It’s a bit of a stereotype that artists should be tortured souls, and that usually means we’re not taken very seriously. But a vast number of artists *do* suffer from mental illness, myself included. Some of my biggest issues are my poor self-esteem and anxiety. They’ve had a huge impact on my ability to manage stress, approach new opportunities, network, and to represent myself and my art in a positive manner.
My low self-esteem often results in me comparing myself unfairly to other artists, particularly those within my field. I find myself agonising over the gains my graduating peers have made compared to my own small handful. It’s a very unhealthy and self destructive thing to do.
There are times of course when it is very important to look at what other artists are doing. It took years for me to truly appreciate the importance of proper research in my practice, and platforms like Pinterest, Tumblr, & Instagram make it easier than other (although tracking down credit can be problematic!)
I spend a lot of time following the work of my peers because I learn from it. But there are times when I am not in the proper mindset to approach these things the right way.
Since entering therapy again, and with a much greater desire to genuinely get better, I have been trying to re-train my thinking. I must now gently correct myself when I make these unfair comparisons. This is difficult when I have spent years genuinely believing that I am worth much less than those around me.
It’s difficult to discuss these personal issues. I still harbor a lot of shame over my perceived inabilities and personal failings. Because my practice is also deeply personal, it can be very hard for me to feel good about my own work. This is another ongoing challenge that I am trying to work through. To those of you who may be struggling emotionally or with mental health issues, I offer to you the same advice that I offer myself – keep going, keep trying, one day you will believe in yourself truly and genuinely.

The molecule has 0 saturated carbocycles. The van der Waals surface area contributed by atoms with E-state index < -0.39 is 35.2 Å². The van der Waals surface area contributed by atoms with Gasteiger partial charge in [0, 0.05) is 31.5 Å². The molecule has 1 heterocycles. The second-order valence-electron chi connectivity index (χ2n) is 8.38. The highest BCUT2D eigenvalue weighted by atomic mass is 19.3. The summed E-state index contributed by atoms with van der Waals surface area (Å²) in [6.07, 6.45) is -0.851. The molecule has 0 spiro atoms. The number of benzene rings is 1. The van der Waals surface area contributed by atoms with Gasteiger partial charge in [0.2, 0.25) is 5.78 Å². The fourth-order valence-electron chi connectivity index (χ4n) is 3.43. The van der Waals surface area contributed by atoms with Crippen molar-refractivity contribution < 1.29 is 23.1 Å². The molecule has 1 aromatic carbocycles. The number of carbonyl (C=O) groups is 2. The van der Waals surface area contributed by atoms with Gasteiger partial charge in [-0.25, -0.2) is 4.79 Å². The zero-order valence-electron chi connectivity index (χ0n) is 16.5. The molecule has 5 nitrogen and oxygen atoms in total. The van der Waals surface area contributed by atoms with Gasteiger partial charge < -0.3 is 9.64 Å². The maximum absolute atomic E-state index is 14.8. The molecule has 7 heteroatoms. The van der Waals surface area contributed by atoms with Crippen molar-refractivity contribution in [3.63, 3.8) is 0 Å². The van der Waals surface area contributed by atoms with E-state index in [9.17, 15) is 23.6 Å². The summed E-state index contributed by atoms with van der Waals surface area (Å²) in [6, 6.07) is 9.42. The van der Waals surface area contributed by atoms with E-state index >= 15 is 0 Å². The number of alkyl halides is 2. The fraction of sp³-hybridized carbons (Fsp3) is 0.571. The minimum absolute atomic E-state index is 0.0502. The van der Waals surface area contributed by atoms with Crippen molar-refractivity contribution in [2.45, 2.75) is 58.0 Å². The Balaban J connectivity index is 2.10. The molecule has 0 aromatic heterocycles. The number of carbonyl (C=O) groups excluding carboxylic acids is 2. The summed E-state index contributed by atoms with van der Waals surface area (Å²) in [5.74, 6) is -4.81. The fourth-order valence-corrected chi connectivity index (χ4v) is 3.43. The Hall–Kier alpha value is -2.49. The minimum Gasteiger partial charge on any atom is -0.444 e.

Thanks for reading.
Process Journal 001
I have shared a lot of process images in the time I have spent sharing my work online and through social media, but rarely do I talk of the conceptual process and underpinnings of my work.
The purpose of my jewellery practice is to explore the intersection between contemporary art & fashion, and between ornamentation & expression. I have long viewed dress and ornamentation as a form of self-expression, and in the making of my jewellery I explore issues close to me such as mental health, alienation & isolation, resignation & reconciliation, and exploration of the inner-self.
In preparation for the launch of my 2018 collection, Kindling, I will be posting a series of journals regarding the conceptual process behind the development of Kindling. I’d also like to share more process photos and interesting references, articles, and blog posts related to themes and ideas I’m exploring. I hope you’ll find these Process Journals interesting.
[ KINDLING ]
Process Journal 001 – 15/01/2018
Those who have followed my work for some time may already know of my long-running exploration into mental health, especially personal mental health. This investigation has not been confined to jewellery – themes surrounding self-esteem & self perception, depression, and trauma have appeared in my drawing and image-making practice for some time.
One of the reasons I consistently return to explore these themes in my work is art as therapy. Through the processes of research, concept development, design, and creation of the piece I am able to better understand myself, relieve anxiety, and untangle thoughts.
This process for me can be exhausting, and it means that sometimes a collection undergoes a lot of rehashing before it’s ready to be launched. The very nature of the processes – carefully hand-carving wax pieces to be cast, reducing pieces back to their barest of bones and then selectively building them up again – means that the production can be slow. Furthermore, the confronting nature of the research and conceptual exploration can be, at times, emotionally exhausting.
My 2018 collection explores the idea of Kindling. The word kindling has multiple definitions and uses, particularly within the fields of psychiatry and neurology. Just as the common usage refers to a mass of tiny sticks igniting a fire, psychiatrists use the word to describe an increased susceptibility to mental health decompensation due to recurring stressors. (Reference)
Through exploring these ideas, I aim to produce a body of work that echoes the pain of being burned, of self-immolation & self-sabotage, and of mounting mental burden & internal turmoil. In this body of work I wish to explore and express my own struggle with the bonfires inside of me.
That’s probably enough of an introduction for now. In my next entry I will discuss some of my research and design processes. Thanks for reading.